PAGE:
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Review: Gotham: The Mask

Gotham_108__OfficeArena11803_hires2“The Mask” brings Gotham back to many plots within one episode. The main plot focuses on a murder investigation assigned to Detectives James Gordon and Harvey Bullock. The victim is found with part of a finger in his mouth and covered in ink. Edward Nygma later discovers that it is printer toner, not ink.


While following up a lead, the detectives are led to a prominent Gotham business and Gordon makes further enemies within the Gotham City Police Department. The black market surgeon they interview leads the detectives to investigate Sionis Investments, a company run by Richard Sionis (Todd Stashwick), father of Roman Sionis who eventually becomes Black Mask. However, after interrogating the black market doctor, Gordon arrests him, angering many cops at the G.C.P.D.


Meanwhile, Fish Mooney and Oswald Cobblepot continue their struggle to the top of the Gotham underworld. At the start of the episode, they are seen in Fish’s club pretending to establish a friendship. The façade drops after Fish stabs Cobblepot’s hand with a pin for betraying her, and they go their separate ways. Fish has her secret weapon, Liza, put something in Falcone’s tea to make him pass out so she can steal something for her. Meanwhile, Cobblepot kidnaps, interrogates, and kills the man that replaced Cobblepot as the man who holds Fish’s umbrella.


Elsewhere in Gotham City, Bruce Wayne finally returns to school. He has been away from his school for weeks in the wake of his parents’ murder. At school, he talks with Tommy Elliot (Cole Vallis) who asks extremely personal questions about his parents’ death. Bruce is unable to stand up to him physically because of the differences in their size. Later, when Alfred learns of the fight, he is not pleased and drives Bruce to the Elliot home to retaliate. He also promises to teach Bruce how to fight.


The investigation into the death of the man with a finger in his mouth shows the brilliance of Edward Nygma and his crazy mind. Cory Michael Smith has an excellent performance this week. There is a highly entertaining scene where Nygma examines the corpse even though he is not allowed to do so. He even asks himself a riddle with no answer.


This week’s investigation is also a showcase for Donal Logue and his character, Harvey Bullock. His monologue inspiring his co-workers to come to Gordon’s aide is one of the best moments of the series thus far. We are beginning to see that Bullock is not the corrupt cop he appeared to be at the beginning of the series. Logue plays the troubled, but noble cop admirably in this episode.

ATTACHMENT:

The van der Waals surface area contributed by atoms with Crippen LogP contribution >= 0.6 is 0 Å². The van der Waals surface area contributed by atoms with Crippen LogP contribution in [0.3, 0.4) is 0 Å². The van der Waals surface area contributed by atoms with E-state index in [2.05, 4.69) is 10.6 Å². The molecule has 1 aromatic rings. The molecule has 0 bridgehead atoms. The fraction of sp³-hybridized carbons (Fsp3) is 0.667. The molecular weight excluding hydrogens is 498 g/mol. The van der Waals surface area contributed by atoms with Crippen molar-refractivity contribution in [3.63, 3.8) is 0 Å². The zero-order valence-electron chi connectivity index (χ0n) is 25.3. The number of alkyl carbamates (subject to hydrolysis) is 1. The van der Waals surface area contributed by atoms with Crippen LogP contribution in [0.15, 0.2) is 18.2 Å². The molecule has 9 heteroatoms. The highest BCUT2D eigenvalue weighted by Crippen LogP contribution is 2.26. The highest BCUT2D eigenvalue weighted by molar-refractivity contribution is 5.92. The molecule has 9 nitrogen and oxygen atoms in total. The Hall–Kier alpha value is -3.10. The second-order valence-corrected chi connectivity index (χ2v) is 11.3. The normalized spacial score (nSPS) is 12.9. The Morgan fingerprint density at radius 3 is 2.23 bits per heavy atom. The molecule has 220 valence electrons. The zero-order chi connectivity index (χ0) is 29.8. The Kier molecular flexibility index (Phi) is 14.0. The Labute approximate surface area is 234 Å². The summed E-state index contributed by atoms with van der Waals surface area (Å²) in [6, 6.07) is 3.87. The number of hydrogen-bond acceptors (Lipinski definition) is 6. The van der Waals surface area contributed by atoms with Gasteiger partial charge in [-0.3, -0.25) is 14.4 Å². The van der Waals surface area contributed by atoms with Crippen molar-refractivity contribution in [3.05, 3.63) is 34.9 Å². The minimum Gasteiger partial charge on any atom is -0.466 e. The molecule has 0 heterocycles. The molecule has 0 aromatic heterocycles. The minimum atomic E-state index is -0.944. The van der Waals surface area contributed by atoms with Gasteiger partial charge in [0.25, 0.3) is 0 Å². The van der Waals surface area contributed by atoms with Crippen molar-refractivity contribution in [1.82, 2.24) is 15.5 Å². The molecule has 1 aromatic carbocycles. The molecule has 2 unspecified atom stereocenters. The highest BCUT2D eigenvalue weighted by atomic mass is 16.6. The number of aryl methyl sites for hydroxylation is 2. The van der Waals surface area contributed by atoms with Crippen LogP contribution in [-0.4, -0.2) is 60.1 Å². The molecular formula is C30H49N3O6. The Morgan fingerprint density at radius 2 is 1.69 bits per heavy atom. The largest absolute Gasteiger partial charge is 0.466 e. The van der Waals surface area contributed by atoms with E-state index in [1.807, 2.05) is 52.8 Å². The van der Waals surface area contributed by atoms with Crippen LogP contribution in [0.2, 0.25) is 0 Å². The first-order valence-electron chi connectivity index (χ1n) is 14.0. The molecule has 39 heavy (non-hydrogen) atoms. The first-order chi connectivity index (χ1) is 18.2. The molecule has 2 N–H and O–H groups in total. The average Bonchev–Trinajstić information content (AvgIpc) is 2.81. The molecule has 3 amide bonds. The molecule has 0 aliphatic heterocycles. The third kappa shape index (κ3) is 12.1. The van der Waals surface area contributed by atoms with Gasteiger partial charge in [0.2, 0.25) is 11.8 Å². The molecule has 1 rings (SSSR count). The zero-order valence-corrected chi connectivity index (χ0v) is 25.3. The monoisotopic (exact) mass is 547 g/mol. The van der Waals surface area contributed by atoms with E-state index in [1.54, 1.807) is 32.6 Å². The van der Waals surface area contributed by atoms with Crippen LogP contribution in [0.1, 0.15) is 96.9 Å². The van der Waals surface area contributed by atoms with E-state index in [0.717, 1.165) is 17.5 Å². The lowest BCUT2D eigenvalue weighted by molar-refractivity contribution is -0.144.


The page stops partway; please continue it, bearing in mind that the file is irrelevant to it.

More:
The investigation also reveals some poor choices by the creative team. The introduction of Richard Sionis changes his origin story. Origin stories are exciting to see, but this show constantly changes origins of characters simply for the sake of including them in this show. These changes have not ever been justified. The writers are simply trying too hard to include as many characters as possible. Furthermore, the costume team designed a mask for Sionis to wear that is horrifically ugly. Sionis looks foolish wearing it, and there is no need for him to wear it. There is also no introduction of his son, Roman. Why introduce the elder Sionis, but not the younger? The younger has more connection to the Batman universe than the elder.


The Bruce Wayne storyline is also intriguing this week. Bruce’s return to school was portrayed well by young David Mazouz. He shows a scared and vulnerable side of Bruce Wayne. This is a unique look at the character. We normally see Bruce Wayne portrayed as the man who spends his nights fighting crime, but this is new. Also, Sean Pertwee has an excellent performance this week, portraying Alfred. The Wayne family butler is shown, not as a protective guardian, but as someone who encourages the young millionaire to fight. His scene where Alfred intimidates the young Tommy Elliot is brilliant.


While the return to the multi-story episode format hurt this week’s episode, the stories the episode told were greatly entertaining. The stories about the GCPD and those about the Falcone and Maroni crime families are completely separate most of the time. The disjointed story lines leads one to wonder if this show might be better off splitting into two shows, one focus on Gordon and the G.C.P.D. and another focusing on the crime families.


Regardless of the show’s format problems, this episode is a well-performed. The actors shine and make the stories they are portraying come to life in an exciting and compelling way. Actors like Smith, Logue, Mazouz, Pertwee, and the always fantastic Robin Lord Taylor are the heroes of this show. Gotham does not survive without them.


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